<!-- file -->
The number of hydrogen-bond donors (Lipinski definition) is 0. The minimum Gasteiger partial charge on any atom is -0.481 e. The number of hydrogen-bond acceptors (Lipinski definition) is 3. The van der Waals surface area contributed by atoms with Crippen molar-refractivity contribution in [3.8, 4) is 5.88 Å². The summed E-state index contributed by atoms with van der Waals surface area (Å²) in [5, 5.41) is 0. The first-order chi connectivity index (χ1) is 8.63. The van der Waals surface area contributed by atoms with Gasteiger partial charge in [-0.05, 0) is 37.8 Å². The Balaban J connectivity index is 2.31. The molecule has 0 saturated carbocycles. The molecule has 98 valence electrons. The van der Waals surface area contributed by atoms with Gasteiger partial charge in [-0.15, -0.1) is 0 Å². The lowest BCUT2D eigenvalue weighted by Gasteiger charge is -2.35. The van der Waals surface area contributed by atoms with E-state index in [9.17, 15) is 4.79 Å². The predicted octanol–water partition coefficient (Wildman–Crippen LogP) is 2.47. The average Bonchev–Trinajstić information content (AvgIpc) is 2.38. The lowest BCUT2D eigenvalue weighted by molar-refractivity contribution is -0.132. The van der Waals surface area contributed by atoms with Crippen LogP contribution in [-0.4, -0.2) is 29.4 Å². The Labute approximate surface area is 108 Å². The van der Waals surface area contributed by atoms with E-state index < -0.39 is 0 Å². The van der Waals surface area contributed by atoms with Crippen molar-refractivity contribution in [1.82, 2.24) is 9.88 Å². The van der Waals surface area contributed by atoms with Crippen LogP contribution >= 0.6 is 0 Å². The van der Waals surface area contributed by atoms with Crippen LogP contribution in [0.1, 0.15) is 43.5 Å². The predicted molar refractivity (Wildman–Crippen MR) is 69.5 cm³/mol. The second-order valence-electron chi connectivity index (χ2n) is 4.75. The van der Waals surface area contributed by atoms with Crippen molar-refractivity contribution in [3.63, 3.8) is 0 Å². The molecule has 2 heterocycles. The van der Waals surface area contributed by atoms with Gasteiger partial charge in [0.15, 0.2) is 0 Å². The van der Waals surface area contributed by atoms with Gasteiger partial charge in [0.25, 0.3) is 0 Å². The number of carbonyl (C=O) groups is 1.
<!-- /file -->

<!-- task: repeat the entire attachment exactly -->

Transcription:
The number of hydrogen-bond donors (Lipinski definition) is 0. The minimum Gasteiger partial charge on any atom is -0.481 e. The number of hydrogen-bond acceptors (Lipinski definition) is 3. The van der Waals surface area contributed by atoms with Crippen molar-refractivity contribution in [3.8, 4) is 5.88 Å². The summed E-state index contributed by atoms with van der Waals surface area (Å²) in [5, 5.41) is 0. The first-order chi connectivity index (χ1) is 8.63. The van der Waals surface area contributed by atoms with Gasteiger partial charge in [-0.05, 0) is 37.8 Å². The Balaban J connectivity index is 2.31. The molecule has 0 saturated carbocycles. The molecule has 98 valence electrons. The van der Waals surface area contributed by atoms with Gasteiger partial charge in [-0.15, -0.1) is 0 Å². The lowest BCUT2D eigenvalue weighted by Gasteiger charge is -2.35. The van der Waals surface area contributed by atoms with E-state index in [9.17, 15) is 4.79 Å². The predicted octanol–water partition coefficient (Wildman–Crippen LogP) is 2.47. The average Bonchev–Trinajstić information content (AvgIpc) is 2.38. The lowest BCUT2D eigenvalue weighted by molar-refractivity contribution is -0.132. The van der Waals surface area contributed by atoms with Crippen LogP contribution in [-0.4, -0.2) is 29.4 Å². The Labute approximate surface area is 108 Å². The van der Waals surface area contributed by atoms with E-state index < -0.39 is 0 Å². The van der Waals surface area contributed by atoms with Crippen molar-refractivity contribution in [1.82, 2.24) is 9.88 Å². The van der Waals surface area contributed by atoms with Crippen LogP contribution >= 0.6 is 0 Å². The van der Waals surface area contributed by atoms with Crippen LogP contribution in [0.1, 0.15) is 43.5 Å². The predicted molar refractivity (Wildman–Crippen MR) is 69.5 cm³/mol. The second-order valence-electron chi connectivity index (χ2n) is 4.75. The van der Waals surface area contributed by atoms with Crippen molar-refractivity contribution in [3.63, 3.8) is 0 Å². The molecule has 2 heterocycles. The van der Waals surface area contributed by atoms with Gasteiger partial charge in [0.15, 0.2) is 0 Å². The van der Waals surface area contributed by atoms with Gasteiger partial charge in [0.25, 0.3) is 0 Å². The number of carbonyl (C=O) groups is 1.